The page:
login
The OEIS Foundation is supported by donations from users of the OEIS and by a grant from the Simons Foundation.

 

Logo


Hints
(Greetings from The On-Line Encyclopedia of Integer Sequences!)
A268489 a(n) + f(a(n)) is always odd, where f is the sequence obtained by replacing each term with the corresponding row of A027746 (list of its prime factors). Lexicographic first such sequence without duplicates. 0
2, 1, 5, 7, 4, 10, 11, 13, 8, 17, 14, 16, 15, 19, 22, 28, 27, 30, 34, 35, 36, 38, 39, 42, 43, 44, 46, 47, 48, 50, 51, 56, 57, 59, 64, 66, 67, 69, 70, 72, 75, 77, 79, 82, 84, 88, 89, 91, 92, 94, 96, 98, 103, 104, 107, 110, 112, 113, 119, 121, 126, 129, 132 (list; graph; refs; listen; history; text; internal format)
OFFSET

1,1

LINKS

Table of n, a(n) for n=1..63.

EXAMPLE

The reasoning below leads to the following list of indices n, prime factors f(n) and terms a(n):

n = 1, 2, 3, 4, 5, 6, 7, 8, 9, 10,11,12,13,14,15,16,...

F = 2, 1, 5, 7, 2, 2, 2, 5,11, 13, 2, 2, 2,17, 2, 7,...

a = 2, 1, 5, 7, 4,10,11,13, 8, 17,14,...

a(1)=1=f(1) is not possible because 1+1 is not odd, but a(1)=2=f(1) does not lead to a contradiction.

Then, a(2)=1=f(2) is also possible, because a(2)+f(a(2)) = 1+2 is odd.

a(3)=3=f(3) not possible because 3+3 is even. a(3)=4=f(3) is not possible because this leads to f(4)=2. But a(3)=5=f(3) is possible, leading to the constraint f(5) = 2, the only possible even prime factor.

We note that 3 can never occur because 3+f(3) = 3+3 is not odd.

a(4)=4 => f(4)=2 is not possible because 4+2 is not odd. a(4)=6 => f(5)=3 is not possible. a(4)=7=f(4) is possible, but requires that f(7) = 2.

a(5)=2q because f(5)=2, a(5)=4, i.e., q=2=f(6) is ok since f(4)=7 is odd.

We note that 6 can never occur because 6+f(6) = 6+2 is not odd.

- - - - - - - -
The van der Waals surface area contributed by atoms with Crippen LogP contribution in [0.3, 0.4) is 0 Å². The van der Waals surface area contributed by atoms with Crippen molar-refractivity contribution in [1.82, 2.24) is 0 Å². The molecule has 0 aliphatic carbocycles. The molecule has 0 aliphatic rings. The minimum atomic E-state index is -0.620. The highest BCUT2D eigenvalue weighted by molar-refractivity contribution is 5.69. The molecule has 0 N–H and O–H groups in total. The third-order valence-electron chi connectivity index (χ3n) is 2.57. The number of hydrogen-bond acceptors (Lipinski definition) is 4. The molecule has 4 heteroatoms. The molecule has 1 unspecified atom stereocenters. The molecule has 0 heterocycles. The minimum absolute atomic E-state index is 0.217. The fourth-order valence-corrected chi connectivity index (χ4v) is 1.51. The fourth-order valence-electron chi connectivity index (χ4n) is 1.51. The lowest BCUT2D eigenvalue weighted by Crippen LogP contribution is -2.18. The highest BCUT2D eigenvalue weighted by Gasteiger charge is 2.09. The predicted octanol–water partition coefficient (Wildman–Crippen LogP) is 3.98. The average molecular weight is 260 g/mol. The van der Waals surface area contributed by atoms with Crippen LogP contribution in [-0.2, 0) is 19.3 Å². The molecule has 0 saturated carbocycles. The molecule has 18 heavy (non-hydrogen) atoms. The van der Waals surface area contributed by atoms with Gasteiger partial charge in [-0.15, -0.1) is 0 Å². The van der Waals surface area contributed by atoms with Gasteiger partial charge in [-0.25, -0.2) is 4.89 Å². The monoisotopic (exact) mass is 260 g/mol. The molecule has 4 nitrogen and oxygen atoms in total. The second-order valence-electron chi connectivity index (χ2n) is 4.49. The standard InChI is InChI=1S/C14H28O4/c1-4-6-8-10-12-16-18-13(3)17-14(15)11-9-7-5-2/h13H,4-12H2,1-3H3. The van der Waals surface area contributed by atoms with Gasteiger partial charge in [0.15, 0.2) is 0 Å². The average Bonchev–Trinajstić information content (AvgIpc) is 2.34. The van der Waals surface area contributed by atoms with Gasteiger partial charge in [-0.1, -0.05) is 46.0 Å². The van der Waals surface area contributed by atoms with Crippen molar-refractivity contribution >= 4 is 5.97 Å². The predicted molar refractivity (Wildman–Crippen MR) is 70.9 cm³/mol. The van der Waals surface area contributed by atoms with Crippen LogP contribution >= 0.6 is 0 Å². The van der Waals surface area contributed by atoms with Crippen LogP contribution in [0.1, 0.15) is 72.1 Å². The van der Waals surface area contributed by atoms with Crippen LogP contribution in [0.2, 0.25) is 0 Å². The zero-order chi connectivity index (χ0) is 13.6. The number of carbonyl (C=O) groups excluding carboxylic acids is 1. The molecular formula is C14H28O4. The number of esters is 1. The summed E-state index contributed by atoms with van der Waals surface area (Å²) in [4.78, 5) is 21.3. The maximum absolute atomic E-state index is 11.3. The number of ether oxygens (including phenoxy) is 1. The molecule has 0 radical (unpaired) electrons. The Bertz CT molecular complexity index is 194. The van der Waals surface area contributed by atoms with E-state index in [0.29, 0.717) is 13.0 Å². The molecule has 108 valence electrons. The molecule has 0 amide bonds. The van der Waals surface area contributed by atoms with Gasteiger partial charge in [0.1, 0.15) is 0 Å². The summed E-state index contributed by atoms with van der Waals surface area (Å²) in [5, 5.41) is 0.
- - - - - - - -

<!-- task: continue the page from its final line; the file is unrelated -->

a(6)=2q because f(7)=2. The number 6 is excluded. a(6)=8 is not possible because then f(8)=2 is not odd. a(6)=10, f(8)=5 is possible, and must have f(10)=odd.

a(7)=8 => f(9,10,11)=2 is not possible because f(10)=odd. a(7)=9 => f(9,10)=3 is not possible (9+3 is even). a(7)=11= f(9) is possible, we must have f(11)=2.

Now f(10) must be odd and f(11)=2 so a(8) must be an odd prime, a(8)=13=f(10) is the smallest available. Thus f(13)=2.

a(9)=2x because f(11)=2 and we can use a(9)=8, f(11,12,13)=2, which is possible because 8+f(8)=13. And so on...

PROG

(PARI) {list(n, s=[], check=(s, f=concat(apply(A027746_row, s)))->!for(i=1, #s, s[i]<=#f&&(bittest(s[i]+f[s[i]], 0)||return)))=for(n=2, n, S=Set(s); s=concat(s, 1); for(k=1, S[#S]+99, !setsearch(S, k)&&(s[n]=k)&&check(s)&&break)); s}

CROSSREFS

Sequence in context: A249265 A259972 A193762 * A198422 A105459 A227048

Adjacent sequences:  A268486 A268487 A268488 * A268490 A268491 A268492

KEYWORD

nonn

AUTHOR

M. F. Hasler, Feb 06 2016

STATUS

approved

Lookup | Welcome | Wiki | Register | Music | Plot 2 | Demos | Index | Browse | More | WebCam
Contribute new seq. or comment | Format | Style Sheet | Transforms | Superseeker | Recent
The OEIS Community | Maintained by The OEIS Foundation Inc.

License Agreements, Terms of Use, Privacy Policy. .

Last modified October 22 01:48 EDT 2021. Contains 348160 sequences. (Running on oeis4.)